• Transaction Information is a record of the benefit provided to the User from the Relying Party, and is analogous to a receipt. Transaction Information may include the name of a product purchased, a log of network access and User activity, or services provided.
  • Identity Medium refers to the physical device that stores an NSTIC-compatible identity credential. Examples of Identity Mediums include cell phone apps, smart cards, or USB computer dongles. Identity Media are not visually represented, and are not required for a transaction.
  • A Relying Party (RP) is a person or NPE that requires some degree of identity assurance and possibly User Attributes before it will provide a benefit to the User.
  • A Parent Company is a company which owns or is affiliated with the Identity Provider and/or the Relying Party in such a way that by action of law, ownership or contract, the Parent Company has right to access and use the Identity Provider or Relying Party’s data assets, unless expressly prohibited by law or regulation.
  • A Third Party is any person, organization, system, or device which has no direct affiliation with the User or the transaction in question. A familiar example of a Third Party is an online advertiser.
  • For purposes of my discussions, I define a Claim as an assertion that an Attribute is truthful or correct. A Claim may be made by any party. Examples of User Claims are, “I am over 18 years old,” “I am a constituent or citizen,” or “I am authorized to enter your network.” Claims are not visually represented here. In technical circles, a “claim” is an assertion that may be derived by comparing or analyzing one or more Attributes.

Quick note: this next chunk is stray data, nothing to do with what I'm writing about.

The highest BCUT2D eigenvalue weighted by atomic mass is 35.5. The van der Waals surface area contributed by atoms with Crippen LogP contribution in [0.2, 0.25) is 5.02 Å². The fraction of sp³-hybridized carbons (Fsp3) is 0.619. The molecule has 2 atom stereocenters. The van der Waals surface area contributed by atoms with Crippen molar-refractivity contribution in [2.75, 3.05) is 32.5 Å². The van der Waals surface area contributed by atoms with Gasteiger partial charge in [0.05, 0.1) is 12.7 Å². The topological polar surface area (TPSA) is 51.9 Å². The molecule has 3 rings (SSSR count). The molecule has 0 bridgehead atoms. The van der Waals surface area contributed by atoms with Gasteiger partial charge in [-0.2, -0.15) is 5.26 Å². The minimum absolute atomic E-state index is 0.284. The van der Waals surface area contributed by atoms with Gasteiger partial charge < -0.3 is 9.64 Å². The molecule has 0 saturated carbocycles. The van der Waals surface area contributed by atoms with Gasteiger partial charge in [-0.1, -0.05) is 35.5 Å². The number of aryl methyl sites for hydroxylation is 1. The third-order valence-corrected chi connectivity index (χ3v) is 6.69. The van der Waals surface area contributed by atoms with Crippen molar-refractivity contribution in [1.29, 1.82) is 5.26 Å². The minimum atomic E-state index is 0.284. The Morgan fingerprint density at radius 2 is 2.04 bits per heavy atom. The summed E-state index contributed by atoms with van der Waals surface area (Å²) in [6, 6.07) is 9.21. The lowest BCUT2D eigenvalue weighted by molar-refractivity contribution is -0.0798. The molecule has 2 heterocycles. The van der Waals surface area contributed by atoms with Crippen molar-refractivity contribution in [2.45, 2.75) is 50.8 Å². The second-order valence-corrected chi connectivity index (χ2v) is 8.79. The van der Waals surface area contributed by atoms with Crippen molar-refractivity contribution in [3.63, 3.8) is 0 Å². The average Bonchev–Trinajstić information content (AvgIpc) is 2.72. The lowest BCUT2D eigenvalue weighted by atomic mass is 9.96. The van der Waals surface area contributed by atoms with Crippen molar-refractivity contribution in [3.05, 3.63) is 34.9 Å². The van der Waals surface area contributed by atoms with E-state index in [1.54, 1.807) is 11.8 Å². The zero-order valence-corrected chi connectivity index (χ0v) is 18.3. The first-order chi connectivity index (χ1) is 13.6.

• According to NSTIC, the Identity Ecosystem Framework is “the overarching set of interoperability standards, risk models, privacy and liability policies, requirements, and accountability mechanisms that structure the Identity Ecosystem.”
  • The Identity Ecosystem Marketplace is the Identity Marketplace created by the Identity Ecosystem, where Identity Ecosystem Participants may commoditize and trade User identities and Attributes in exchange for benefits. Not all Identity Ecosystem transactions necessarily commoditize human identity. The exchange of identity information in many e-commerce transactions is ancillary to the transaction, and the User pays directly for the benefit of the transaction (e.g. a money transfer, music or movie download). Notwithstanding, the Identity Ecosystem Marketplace enables Participants to more easily commoditize identity as an additional source of revenue. NSTIC recognizes that Participants should not be allowed to buy and sell identity information within the Ecosystem, but does not yet identify a credible mechanism to enforce this requirement.
  • Fair Information Practice Principles (FIPPs) are Transparency, Individual Participation, Purpose Specification, Data Minimization, Use Limitation, Data Quality and Integrity, Security, and Accountability and Auditing. NSTIC identifies FIPPs as core requirements in the Identity Ecosystem, but stops short of mandating FIPPs.

The NSTIC guiding principles are:

  • Identity solutions will be privacy-enhancing and voluntary.
  • Identity solutions will be secure and resilient.
  • Identity solutions will be interoperable.
  • Identity solutions will be cost-effective and easy to use.

Through these guding principles NSTIC aims to accomplish its primary goals of:

  • Privacy
  • Convenience
  • Efficiency
  • Ease-of-use
  • Security
  • Confidence
  • Innovation, and
  • Choice.

Future posts will explore the interaction of these roles in the Identity Ecosystem Marketplace, and under what conditions NSTIC will be able to meet its goals.